Hubble was physically large and imposing. he was a US Army boxing champion, serving at the closing stages of WW1, although his unit did not go into combat. He affected an English accent despite being very much an American.
For the first twenty or so years of the twentieth Century, there was great scientific debate about the extent of the universe. Many scientists believed at the time that the whole of the universe consisted of our Milky Way galaxy, and that what were then called “spiral nebulae” were some kind of structure within the Milky Way. Following painstaking observations at the 100 inch Hooker telescope at the Mount Wilson Observatory in California, Hubble and his assistant Humasson established in 1924 that spiral nebulae are in fact remote galaxies in their own right; they are now called spiral galaxies.
Hubble’s discovery was made possible by way of an earlier crucial discovery made by Henrietta Swan Leavitt, who worked at the Harvard College Observatory. Leavitt had the task of examining photographic plates to measure and catalog the brightness of stars.
This work led Leavitt to discover the so-called 'period-luminosity relationship' of Cepheid variable stars. Probably the best known Cepheid variable star is Polaris, the current pole star. Leavitt’s discovery was that the rate at which these stars appeared to vary in brightness was directly related to their intrinsic luminosity. This meant that measuring the period of change provided astronomers with the first "standard candle" with which to measure the distance to remote astronomical objects. Hubble used this technique to show that Cepheids in the Andromeda galaxy, M31, was too far distant to be part of the Milky Way Galaxy. It was later discovered that there different types of Cepheid variables, and this meant that M31 is actually twice as far distant as Hubble first calculated.
The expansion of the universe
Hubble’s second observational discovery was to prove equally profound. It was in fact preceded by a theoretical discovery by Georges Lemaître, a Belgian Catholic priest and professor of physics at the Catholic University of Louvain. Lemaître applied Einstein’s general relativity (GR) to cosmology deriving solutions to Einsteins field equations, giving results that implied an expanding universe.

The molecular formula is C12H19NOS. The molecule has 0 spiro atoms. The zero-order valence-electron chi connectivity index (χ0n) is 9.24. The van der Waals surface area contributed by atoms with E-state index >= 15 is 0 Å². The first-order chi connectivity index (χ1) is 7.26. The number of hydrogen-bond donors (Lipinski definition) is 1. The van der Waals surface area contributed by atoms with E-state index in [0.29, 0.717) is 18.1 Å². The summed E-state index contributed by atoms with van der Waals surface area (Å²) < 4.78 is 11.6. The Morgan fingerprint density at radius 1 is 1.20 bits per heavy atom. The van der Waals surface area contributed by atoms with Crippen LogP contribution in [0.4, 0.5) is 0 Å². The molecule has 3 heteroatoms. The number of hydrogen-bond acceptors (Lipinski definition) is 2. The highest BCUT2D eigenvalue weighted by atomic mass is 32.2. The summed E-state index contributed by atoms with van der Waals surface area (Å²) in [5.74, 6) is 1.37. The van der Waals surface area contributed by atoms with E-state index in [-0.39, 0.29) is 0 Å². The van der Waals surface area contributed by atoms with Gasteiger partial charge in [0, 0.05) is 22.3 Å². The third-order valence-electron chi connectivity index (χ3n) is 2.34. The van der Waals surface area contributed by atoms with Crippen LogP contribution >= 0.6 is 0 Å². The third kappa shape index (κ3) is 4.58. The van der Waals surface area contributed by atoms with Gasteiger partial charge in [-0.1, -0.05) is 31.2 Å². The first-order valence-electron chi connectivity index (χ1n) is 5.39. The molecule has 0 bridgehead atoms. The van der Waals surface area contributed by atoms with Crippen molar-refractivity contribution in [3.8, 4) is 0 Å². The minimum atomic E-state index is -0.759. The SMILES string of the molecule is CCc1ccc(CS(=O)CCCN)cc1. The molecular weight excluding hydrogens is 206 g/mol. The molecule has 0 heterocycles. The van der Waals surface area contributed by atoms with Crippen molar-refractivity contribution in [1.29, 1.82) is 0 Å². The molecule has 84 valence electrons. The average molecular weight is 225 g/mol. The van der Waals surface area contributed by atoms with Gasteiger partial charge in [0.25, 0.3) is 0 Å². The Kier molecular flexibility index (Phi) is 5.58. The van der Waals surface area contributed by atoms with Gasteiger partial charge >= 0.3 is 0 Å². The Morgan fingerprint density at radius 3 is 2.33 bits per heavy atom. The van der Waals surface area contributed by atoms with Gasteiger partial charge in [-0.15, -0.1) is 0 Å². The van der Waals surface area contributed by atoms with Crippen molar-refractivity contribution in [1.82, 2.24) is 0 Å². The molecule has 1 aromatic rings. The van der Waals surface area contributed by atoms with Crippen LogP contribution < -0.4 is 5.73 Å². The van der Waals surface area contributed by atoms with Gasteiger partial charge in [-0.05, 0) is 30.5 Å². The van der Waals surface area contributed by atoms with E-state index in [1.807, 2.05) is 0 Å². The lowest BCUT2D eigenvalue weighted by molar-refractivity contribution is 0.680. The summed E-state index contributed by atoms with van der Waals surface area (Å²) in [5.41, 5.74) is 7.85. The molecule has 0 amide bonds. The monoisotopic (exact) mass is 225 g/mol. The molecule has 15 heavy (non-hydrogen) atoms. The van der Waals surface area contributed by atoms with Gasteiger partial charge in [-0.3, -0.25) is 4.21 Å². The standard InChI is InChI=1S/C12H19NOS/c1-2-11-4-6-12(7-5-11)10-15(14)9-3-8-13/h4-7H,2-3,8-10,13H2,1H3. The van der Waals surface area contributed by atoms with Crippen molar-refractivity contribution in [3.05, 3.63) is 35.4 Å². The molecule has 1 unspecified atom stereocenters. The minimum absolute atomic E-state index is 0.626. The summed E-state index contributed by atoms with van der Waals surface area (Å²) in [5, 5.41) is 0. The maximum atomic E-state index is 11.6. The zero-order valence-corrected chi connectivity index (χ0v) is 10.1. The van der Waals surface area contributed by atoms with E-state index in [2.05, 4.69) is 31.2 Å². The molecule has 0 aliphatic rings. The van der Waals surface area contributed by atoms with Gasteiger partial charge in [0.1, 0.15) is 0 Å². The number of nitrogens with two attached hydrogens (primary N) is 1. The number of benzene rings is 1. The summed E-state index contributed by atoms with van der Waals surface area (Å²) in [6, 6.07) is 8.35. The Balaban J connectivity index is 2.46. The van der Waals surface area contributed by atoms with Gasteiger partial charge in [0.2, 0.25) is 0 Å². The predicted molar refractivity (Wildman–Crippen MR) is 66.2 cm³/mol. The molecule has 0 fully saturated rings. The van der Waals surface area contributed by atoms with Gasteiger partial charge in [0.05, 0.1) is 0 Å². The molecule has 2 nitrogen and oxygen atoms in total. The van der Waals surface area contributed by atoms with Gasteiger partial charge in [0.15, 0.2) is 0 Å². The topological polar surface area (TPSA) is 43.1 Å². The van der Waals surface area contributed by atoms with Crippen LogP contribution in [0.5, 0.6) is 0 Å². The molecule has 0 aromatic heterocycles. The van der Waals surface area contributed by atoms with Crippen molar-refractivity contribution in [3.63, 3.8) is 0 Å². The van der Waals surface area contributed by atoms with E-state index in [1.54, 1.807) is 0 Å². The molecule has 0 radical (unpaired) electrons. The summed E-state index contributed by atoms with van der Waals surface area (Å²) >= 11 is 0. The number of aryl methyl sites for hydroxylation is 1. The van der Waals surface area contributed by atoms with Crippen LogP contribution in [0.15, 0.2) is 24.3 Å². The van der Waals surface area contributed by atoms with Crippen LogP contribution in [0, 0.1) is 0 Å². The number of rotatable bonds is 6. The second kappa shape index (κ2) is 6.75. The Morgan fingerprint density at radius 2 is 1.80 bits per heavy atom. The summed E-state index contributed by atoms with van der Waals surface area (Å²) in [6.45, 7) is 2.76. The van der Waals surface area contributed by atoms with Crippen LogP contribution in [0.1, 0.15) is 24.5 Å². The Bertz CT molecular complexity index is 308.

Extrapolating back in time, Lemaître postulated an origin of the universe in what he called a 'primeval atom' – in effect, the “big bang”. This was in 1927, two years before Hubble's publication of his observational findings of expansion of the universe.
An advanced mathematician, Lemaître could hold his corner in intellectual argument with Einstein (no less!). The two met on several occasions, including at the Solvay Conference in 1931.
Albert Einstein of course needs no introduction. Einstein published his theory of General Relativity in 1917. Developed from his theory of Special Relativity (published in 1905), GR included an explanation of the phenomenon of gravity. Among other things, GR successfully accounted for variations in the precession of the orbit of Mercury which Newtonian gravitational theory was unable to explain. Einstein had believed that the universe was static, although others (including Alexander Friedman and Georges Lemaître) provided solutions to his equations that indicated that the universe must be either expanding or contracting.
In January 1931, Einstein visited Hubble at the Mount Wilson Observatory where the 100 inch Hooker telescope is located.
Einstein, perhaps rather reluctantly, conceded that the expansion predicted by general relativity must be real, added a term called the 'cosmological constant' to his field equations. In later life, he said that this was "his biggest blunder", although today the cosmological constant is now thought by many cosmologists to account for the role of dark energy.
Confirming Hubble’s discovery using modern data
Hubble's observations, published in 1929, established that the spectra of majority of galaxies exhibit a redshift, showing they are moving away from us, and that the further away they are, the faster they appear to be receding. This became what is now called Hubble's Law and is a cornerstone of modern cosmology.
The data plot below shows the plot published in Hubble's 1929 paper.
The slope of the trendline indicates the value of what is called the Hubble parameter, H₀, a measure of the velocity of recession of galaxies vs. distance. Hubble's early estimate was that H₀ ~500 km s¯¹ Mpc¯¹ . This was quickly realized to be much too high, as it implied an age of the universe of less than 2 million years, whereas it was known that Earth was much older than this.
The plot below has been constructed from modern data in the NASA Extragalactic Database (NED).
As in Hubble’s work, the plot shows recessional velocities against distances. The red trendline represents H₀. Observations since Hubble's time have refined and reduced the value of H₀ and today the value is thought to be in the range 60-90 km s¯¹ Mpc¯¹ - the exact value is still highly debated in the community. The slope indicates on this plot for this sample of 44 galaxies, H₀ ~64 km s¯¹ Mpc¯¹ .
For Hubble’s confirmation of the extent of the universe and for Hubble’s Law, the Hubble Space Telescope, which has made so many discoveries of its own in its 30 year operation, is named in his honour.